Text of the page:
Pest control companies taking a less is more approach
By Alex Breitler
Record Staff Writer
April 27, 2010 12:00 AM
Clark Pest Control's Adolfo Chavez sprays for
various bugs earlier this month outside a north
Michael McCollum/The Record
It's a scene that makes the pest-control industry cringe: Actor John Goodman drowns a killer spider with a hose-like pulse of potent pesticide, then crushes the resilient beast with his boot.
The character from the 1990 movie "Arachnophobia" probably is typical of what people expect when they call in a bug blaster.
But state officials have recognized one San Joaquin County business for reducing the amount of chemicals it uses and for turning to other methods instead.
We're talking real high-tech stuff - such as vacuums, long-handled brushes to sweep out spider webs and handheld steam generators to sweat the little suckers out.
"We have been doing these types of things for a while, but a little bit more on the commercial level than residential," said Darren Van Steenwyk of Clark Pest Control, which has headquarters in Lodi but serves much of California.
"What we've tried to do is take the forefront, take the lead and try to minimize our impact and footprint on the environment to as little as possible," said Van Steenwyk, Clark's technical director.
The result, he said, has been a modest decrease in the amount of chemicals applied.
To be sure, the pest-control business is not pesticide-free. In 2008, 3.2 million pounds of pesticides were applied to homes and businesses in California, including 26,156 pounds in San Joaquin County, according to the Department of Pesticide Control.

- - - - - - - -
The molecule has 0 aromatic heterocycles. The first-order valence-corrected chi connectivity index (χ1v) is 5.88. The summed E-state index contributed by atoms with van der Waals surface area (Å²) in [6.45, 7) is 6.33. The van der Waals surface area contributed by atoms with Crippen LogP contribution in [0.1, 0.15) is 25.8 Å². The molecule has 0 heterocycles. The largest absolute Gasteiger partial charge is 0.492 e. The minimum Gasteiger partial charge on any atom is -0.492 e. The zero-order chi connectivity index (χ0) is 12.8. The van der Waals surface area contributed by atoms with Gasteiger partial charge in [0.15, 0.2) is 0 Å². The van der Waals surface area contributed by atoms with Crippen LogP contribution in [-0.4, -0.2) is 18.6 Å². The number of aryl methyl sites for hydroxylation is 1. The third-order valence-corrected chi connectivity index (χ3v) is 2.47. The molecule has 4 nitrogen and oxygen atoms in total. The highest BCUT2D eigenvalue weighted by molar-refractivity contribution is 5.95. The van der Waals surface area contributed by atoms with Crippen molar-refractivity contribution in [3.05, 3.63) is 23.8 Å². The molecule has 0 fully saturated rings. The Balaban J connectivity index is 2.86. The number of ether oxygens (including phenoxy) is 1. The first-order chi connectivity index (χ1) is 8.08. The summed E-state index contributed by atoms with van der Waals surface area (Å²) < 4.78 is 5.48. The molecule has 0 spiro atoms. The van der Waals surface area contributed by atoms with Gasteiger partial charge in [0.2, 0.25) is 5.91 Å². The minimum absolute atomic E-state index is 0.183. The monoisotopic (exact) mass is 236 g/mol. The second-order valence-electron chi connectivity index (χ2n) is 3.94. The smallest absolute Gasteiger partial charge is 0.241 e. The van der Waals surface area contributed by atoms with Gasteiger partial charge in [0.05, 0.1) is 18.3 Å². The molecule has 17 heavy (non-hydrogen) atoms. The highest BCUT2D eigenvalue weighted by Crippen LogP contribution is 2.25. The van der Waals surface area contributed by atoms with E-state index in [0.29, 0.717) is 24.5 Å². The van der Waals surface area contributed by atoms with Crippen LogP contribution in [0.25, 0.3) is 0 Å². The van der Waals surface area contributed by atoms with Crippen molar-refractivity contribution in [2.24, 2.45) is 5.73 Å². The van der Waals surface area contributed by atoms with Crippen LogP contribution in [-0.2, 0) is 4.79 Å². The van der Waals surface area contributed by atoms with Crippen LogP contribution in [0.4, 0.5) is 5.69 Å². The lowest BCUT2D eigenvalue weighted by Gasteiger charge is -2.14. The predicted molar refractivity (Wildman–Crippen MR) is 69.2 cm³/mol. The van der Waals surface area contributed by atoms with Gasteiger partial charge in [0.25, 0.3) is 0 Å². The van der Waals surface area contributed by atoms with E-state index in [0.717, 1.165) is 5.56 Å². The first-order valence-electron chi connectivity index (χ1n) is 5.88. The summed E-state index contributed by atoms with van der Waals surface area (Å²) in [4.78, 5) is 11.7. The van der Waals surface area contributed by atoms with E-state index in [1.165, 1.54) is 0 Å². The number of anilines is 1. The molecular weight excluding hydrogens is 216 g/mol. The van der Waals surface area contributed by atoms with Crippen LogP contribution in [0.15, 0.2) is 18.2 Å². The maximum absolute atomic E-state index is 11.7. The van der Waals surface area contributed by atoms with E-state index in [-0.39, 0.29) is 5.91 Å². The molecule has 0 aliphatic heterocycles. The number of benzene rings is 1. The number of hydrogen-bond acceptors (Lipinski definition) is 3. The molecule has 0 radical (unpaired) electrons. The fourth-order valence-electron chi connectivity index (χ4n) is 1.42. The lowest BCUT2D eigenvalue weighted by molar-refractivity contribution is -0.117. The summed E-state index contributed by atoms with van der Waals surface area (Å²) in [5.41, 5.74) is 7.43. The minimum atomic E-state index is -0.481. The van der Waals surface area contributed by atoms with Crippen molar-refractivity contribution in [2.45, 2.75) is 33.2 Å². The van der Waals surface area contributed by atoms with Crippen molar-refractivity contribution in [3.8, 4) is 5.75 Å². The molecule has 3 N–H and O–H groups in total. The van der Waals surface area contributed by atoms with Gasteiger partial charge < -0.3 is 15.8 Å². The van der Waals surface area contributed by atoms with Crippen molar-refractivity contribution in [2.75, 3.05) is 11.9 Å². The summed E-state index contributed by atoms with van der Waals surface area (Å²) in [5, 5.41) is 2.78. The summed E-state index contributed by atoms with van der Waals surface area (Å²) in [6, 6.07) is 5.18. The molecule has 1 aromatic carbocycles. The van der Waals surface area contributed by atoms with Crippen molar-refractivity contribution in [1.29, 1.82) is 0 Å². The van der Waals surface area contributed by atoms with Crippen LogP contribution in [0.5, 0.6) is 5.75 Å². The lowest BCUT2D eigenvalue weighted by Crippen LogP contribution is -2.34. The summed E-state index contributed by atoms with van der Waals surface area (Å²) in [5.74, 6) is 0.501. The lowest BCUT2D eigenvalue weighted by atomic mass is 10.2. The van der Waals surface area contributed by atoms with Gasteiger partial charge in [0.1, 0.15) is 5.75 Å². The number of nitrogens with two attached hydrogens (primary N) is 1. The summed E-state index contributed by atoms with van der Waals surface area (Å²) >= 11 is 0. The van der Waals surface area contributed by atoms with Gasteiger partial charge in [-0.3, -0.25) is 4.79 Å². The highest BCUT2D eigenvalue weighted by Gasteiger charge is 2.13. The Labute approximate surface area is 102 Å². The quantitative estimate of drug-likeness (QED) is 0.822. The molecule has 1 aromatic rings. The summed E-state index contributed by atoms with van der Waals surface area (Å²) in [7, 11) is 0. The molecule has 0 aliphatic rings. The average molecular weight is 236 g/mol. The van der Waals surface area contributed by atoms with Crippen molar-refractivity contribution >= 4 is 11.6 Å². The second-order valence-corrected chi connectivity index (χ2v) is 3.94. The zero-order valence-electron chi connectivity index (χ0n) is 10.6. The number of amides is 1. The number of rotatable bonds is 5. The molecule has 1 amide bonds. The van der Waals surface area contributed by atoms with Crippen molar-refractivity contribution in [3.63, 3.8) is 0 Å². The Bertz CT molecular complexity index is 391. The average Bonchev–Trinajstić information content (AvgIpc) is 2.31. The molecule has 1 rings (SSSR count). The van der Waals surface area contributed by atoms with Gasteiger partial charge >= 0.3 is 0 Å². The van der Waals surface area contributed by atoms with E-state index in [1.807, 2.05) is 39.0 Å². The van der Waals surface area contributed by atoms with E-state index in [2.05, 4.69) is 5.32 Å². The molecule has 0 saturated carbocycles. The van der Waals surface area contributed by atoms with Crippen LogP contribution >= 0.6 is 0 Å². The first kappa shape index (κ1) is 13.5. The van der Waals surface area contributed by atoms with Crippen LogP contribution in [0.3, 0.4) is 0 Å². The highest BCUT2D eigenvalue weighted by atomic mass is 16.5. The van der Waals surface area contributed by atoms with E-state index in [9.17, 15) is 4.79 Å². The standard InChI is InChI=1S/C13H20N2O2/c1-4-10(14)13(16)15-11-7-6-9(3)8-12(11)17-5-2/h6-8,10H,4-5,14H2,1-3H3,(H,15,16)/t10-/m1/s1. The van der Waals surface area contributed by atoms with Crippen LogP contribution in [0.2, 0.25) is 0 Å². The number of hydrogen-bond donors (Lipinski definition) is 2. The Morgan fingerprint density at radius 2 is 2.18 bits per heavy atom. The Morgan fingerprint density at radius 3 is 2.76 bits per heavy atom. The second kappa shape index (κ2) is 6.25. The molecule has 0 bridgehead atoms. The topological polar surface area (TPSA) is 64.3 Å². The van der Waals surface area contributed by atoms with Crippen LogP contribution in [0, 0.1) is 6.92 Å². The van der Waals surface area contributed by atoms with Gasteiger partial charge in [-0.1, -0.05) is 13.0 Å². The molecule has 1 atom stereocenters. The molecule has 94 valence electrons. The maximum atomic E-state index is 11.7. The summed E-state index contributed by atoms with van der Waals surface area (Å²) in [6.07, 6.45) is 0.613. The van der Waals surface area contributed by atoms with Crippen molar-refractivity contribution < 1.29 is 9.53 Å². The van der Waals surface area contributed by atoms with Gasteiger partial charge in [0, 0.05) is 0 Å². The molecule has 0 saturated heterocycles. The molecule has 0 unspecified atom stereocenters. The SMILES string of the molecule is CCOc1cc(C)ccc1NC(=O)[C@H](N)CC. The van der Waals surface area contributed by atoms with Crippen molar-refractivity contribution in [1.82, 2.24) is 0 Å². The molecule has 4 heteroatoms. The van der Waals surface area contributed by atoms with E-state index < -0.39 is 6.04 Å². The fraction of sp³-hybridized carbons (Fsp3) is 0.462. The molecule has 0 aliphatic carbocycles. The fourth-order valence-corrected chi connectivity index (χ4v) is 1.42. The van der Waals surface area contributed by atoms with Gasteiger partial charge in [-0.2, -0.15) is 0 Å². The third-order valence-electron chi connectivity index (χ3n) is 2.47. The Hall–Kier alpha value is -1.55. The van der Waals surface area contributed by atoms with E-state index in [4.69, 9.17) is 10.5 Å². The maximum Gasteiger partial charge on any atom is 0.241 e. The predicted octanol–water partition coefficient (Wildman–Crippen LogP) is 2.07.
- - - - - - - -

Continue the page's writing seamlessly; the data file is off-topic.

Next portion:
That is a tiny fraction of the chemicals used on farmers' fields.
Nevertheless, any pesticides applied on the exterior of a home or on a garden or lawn are likely to run off into storm drains during wet weather, and those storm drains lead right to the Delta.
A University of California, Berkeley, study last year found pyrethroids - among the most widely used household pesticides - in Sacramento's American River at high enough concentrations to kill organisms similar to small shrimp.
The author of that study said at the time that he didn't believe most people need routine insecticide treatment.
"Average homeowners, when they hire pest-control companies to regularly spray their property to cut down on ants, don't realize that those same compounds end up in the American River at toxic levels," Donald P. Weston, an adjunct professor of biology, said when his study was released.
The San Joaquin River at the downstream edge of Stockton also reached a toxic threshold, Weston reported.
Clark Pest Control was honored by the state for a new program in which it inspects each property and talks with residents before deciding whether spraying is necessary. In the old days, spraying was pretty much a given.
Many residents are happy to avoid it if possible. Although make no mistake: They want the creepy-crawlies gone.
"You do what you have to, to take care of the problem," Van Steenwyk said.
Contact reporter Alex Breitler at (209) 546-8295
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